• Measure the opportunity cost of starting your own practice. Even though frequently overlooked, this is important. What is the cost of the things you’re giving up to start your business? When comparing what you’ll give up and what you’ll gain… is starting a business still the right choice for you? Only you can decide.

I hope by now you see that planning for your practice or business is not just idle activity.  Business planning is a tool to help you hit the ground running.

It helps you focus on what’s important and avoid blatant mistakes. So why wouldn’t anyone take the time to plan for their business and their future?

A Tough Decision…

If you’ve been thinking about starting your own practice but feel stuck in making the decision, here is something you can do to help you move forward.

Start by looking deep inside. Set aside quiet time to think about the following:

  • Why do you want to start your own practice?
  • What are your concerns about having your own practice?
  • How will owning your practice/business benefit you on a professional and personal level?
  • What type of practice do you want to create?
  • What will this practice look like (where is it located, size of office, etc.)?
  • What will an ideal day in your new office look like for you? See it, feel it, live it.
  • Gain clarity about your reasons for wanting to start a practice or a business.

Do you know why you want to start a business? Are your reasons strong enough to get you through the rough spots?

Moving Forward?

Still think you want to move forward with starting a practice? Great.

Now it’s time to collect the information and data that will form the foundation for your business plan.

Do not skip this step. There is just too much at stake to leave your business and your future to chance.



By Johanna Hofmann, MBA, author of “Smart Business Planning for Clinicians” and regular contributor to the NPBusiness blog.

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  1. I am a psych np
    I’ve had a part time practice for approximately 15 years
    I’ve always worked to supplement the income since it was and is part time . Presently I do work in a clinic 21 hrs and my employment income does surpass my practice income.
    About 4 months ago I stopped taking new insurance or Medicare patients due to poor reimbursement – I have not seen any reduction in my visit numbers as a result of this.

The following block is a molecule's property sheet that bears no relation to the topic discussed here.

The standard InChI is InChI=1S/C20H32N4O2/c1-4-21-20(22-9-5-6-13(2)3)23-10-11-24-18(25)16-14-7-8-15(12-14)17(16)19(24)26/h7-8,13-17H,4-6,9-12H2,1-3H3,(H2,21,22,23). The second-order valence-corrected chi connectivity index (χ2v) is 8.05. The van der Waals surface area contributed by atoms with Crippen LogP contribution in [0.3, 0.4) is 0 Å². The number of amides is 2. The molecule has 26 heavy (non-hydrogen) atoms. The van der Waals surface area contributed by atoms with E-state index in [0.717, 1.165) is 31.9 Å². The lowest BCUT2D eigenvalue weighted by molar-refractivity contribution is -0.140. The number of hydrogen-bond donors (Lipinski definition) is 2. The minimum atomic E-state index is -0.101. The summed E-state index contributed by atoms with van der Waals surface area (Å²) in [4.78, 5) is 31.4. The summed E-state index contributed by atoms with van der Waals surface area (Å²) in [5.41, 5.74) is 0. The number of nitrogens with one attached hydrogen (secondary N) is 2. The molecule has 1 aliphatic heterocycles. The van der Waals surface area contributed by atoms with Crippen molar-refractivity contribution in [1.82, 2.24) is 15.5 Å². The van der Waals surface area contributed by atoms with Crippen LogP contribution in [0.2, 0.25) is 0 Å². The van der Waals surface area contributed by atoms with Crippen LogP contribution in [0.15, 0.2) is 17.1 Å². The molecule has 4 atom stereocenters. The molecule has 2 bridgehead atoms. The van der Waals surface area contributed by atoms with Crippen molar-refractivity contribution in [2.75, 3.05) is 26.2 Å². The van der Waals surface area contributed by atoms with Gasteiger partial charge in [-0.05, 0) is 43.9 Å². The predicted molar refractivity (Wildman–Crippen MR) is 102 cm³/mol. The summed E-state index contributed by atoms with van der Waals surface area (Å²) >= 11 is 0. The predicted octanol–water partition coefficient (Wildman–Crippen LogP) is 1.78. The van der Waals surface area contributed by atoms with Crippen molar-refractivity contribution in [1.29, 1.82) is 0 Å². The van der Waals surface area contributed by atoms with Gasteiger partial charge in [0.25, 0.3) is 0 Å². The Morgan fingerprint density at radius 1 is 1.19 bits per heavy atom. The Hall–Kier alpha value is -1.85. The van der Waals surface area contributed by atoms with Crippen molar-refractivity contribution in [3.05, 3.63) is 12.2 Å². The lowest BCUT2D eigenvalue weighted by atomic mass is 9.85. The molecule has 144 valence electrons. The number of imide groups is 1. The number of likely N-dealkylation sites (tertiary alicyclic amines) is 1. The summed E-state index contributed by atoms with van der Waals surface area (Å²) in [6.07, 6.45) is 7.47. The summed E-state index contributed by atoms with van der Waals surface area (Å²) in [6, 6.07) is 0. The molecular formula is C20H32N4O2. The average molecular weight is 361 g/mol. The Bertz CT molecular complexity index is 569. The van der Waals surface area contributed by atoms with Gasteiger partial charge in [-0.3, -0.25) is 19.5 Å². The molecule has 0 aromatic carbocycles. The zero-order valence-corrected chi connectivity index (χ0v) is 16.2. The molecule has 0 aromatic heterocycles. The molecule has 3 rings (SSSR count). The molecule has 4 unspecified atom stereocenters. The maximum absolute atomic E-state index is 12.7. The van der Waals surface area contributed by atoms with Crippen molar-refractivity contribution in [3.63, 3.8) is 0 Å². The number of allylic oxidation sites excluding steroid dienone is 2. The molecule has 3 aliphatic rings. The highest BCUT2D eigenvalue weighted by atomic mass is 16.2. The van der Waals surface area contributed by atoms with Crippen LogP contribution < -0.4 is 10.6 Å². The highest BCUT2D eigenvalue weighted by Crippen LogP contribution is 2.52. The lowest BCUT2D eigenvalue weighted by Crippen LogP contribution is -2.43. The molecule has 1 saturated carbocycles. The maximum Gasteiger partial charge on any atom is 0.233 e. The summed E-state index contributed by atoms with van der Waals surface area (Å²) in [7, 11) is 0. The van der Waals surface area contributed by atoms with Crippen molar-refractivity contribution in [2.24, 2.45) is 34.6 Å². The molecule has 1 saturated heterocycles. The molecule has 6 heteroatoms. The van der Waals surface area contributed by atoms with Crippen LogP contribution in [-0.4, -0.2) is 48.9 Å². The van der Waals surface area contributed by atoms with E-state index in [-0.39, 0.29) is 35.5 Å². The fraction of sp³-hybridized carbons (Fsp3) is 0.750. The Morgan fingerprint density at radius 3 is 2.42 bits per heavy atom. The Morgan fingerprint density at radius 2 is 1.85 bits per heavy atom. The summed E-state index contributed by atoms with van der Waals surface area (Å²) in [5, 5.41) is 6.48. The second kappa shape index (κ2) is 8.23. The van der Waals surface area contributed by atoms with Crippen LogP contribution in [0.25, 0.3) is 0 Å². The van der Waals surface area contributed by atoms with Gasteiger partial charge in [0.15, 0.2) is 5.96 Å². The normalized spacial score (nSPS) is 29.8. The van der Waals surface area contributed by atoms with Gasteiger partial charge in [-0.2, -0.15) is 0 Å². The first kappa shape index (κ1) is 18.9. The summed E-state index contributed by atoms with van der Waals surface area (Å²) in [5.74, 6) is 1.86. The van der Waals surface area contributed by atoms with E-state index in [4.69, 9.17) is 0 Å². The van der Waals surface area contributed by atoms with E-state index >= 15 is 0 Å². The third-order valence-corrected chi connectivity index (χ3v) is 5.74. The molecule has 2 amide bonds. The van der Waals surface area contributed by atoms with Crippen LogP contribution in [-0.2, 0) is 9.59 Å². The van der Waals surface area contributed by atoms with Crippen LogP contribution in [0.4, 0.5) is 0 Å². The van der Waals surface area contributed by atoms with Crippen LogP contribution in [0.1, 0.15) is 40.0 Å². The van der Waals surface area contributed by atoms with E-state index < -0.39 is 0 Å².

I am not sure how or if you can assist me with practice growth as I would like to reduce need for my outside employment .
    I big factor is my financial health- I have patients who cancel or no- show and although I have a no show policy collecting on cancelled or failed visits are difficult if not impossible- Keep in mind this is a psych / mental health practice – thus duplicate scheduling is not doable.
    I do not have any secretarial or support staff – thus all functions fall on my shoulders
    With exception of any remaining insurance billing – which is minimal – I have billing agent do that.
    The idea of hiring someone to assist with clerical and organization an appointment scheduling is attractive but the costs are concerning .
    I don’t know if there is something you can do
    What that would look like.

  2. Iris,

    There are plenty of things you can do short of hiring staff. So much is being done virtually, so that’s a place to start. Technology can be your friend here.

    In terms of how you grow your business, first, make sure you have your systems in place so you’ll be able to handle the additional patients and growth.

    You’ll want to create a marketing plan to help educate (that’s what marketing is afterall) patients why they want to see you and other providers so they know why they should refer to your practice.

    The first steps are to identify WHO are the patients/clients you want to serve and then learn as much as you can about them. All your marketing messages will need to be focused on them. You’ll likely have at least two ideal clients – the patients and those referring to your practice.

    Hopefully, that should get you started.

    If I can be of further assistance, please see Work with Barbara for various support options.